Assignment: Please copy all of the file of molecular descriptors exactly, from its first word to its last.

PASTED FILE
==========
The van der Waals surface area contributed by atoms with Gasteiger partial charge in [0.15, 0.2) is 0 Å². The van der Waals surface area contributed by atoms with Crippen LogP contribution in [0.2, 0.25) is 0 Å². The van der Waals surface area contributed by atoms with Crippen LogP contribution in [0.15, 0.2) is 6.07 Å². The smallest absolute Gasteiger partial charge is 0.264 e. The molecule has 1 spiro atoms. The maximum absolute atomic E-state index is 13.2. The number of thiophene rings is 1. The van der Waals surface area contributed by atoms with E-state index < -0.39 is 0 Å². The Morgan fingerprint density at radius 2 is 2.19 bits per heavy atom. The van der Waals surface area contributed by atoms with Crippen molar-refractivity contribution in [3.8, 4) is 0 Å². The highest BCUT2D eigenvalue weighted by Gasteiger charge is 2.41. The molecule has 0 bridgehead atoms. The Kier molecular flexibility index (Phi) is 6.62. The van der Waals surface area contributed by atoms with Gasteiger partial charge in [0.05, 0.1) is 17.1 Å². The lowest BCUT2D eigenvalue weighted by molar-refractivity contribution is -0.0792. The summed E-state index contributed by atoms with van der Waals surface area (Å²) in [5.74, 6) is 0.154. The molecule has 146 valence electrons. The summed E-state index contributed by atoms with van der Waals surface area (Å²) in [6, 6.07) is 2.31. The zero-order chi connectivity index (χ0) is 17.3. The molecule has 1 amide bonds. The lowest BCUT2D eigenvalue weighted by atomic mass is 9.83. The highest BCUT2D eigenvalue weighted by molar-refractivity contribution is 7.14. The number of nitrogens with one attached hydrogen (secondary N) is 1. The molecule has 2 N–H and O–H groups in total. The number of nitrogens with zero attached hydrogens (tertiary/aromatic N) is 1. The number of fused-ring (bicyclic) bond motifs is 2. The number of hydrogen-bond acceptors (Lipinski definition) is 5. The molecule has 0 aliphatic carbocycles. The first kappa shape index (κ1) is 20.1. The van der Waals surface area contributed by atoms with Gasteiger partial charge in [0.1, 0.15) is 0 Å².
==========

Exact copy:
The van der Waals surface area contributed by atoms with Gasteiger partial charge in [0.15, 0.2) is 0 Å². The van der Waals surface area contributed by atoms with Crippen LogP contribution in [0.2, 0.25) is 0 Å². The van der Waals surface area contributed by atoms with Crippen LogP contribution in [0.15, 0.2) is 6.07 Å². The smallest absolute Gasteiger partial charge is 0.264 e. The molecule has 1 spiro atoms. The maximum absolute atomic E-state index is 13.2. The number of thiophene rings is 1. The van der Waals surface area contributed by atoms with E-state index < -0.39 is 0 Å². The Morgan fingerprint density at radius 2 is 2.19 bits per heavy atom. The van der Waals surface area contributed by atoms with Crippen molar-refractivity contribution in [3.8, 4) is 0 Å². The highest BCUT2D eigenvalue weighted by Gasteiger charge is 2.41. The molecule has 0 bridgehead atoms. The Kier molecular flexibility index (Phi) is 6.62. The van der Waals surface area contributed by atoms with Gasteiger partial charge in [0.05, 0.1) is 17.1 Å². The lowest BCUT2D eigenvalue weighted by molar-refractivity contribution is -0.0792. The summed E-state index contributed by atoms with van der Waals surface area (Å²) in [5.74, 6) is 0.154. The molecule has 146 valence electrons. The summed E-state index contributed by atoms with van der Waals surface area (Å²) in [6, 6.07) is 2.31. The zero-order chi connectivity index (χ0) is 17.3. The molecule has 1 amide bonds. The lowest BCUT2D eigenvalue weighted by atomic mass is 9.83. The highest BCUT2D eigenvalue weighted by molar-refractivity contribution is 7.14. The number of nitrogens with one attached hydrogen (secondary N) is 1. The molecule has 2 N–H and O–H groups in total. The number of nitrogens with zero attached hydrogens (tertiary/aromatic N) is 1. The number of fused-ring (bicyclic) bond motifs is 2. The number of hydrogen-bond acceptors (Lipinski definition) is 5. The molecule has 0 aliphatic carbocycles. The first kappa shape index (κ1) is 20.1. The van der Waals surface area contributed by atoms with Gasteiger partial charge in [0.1, 0.15) is 0 Å².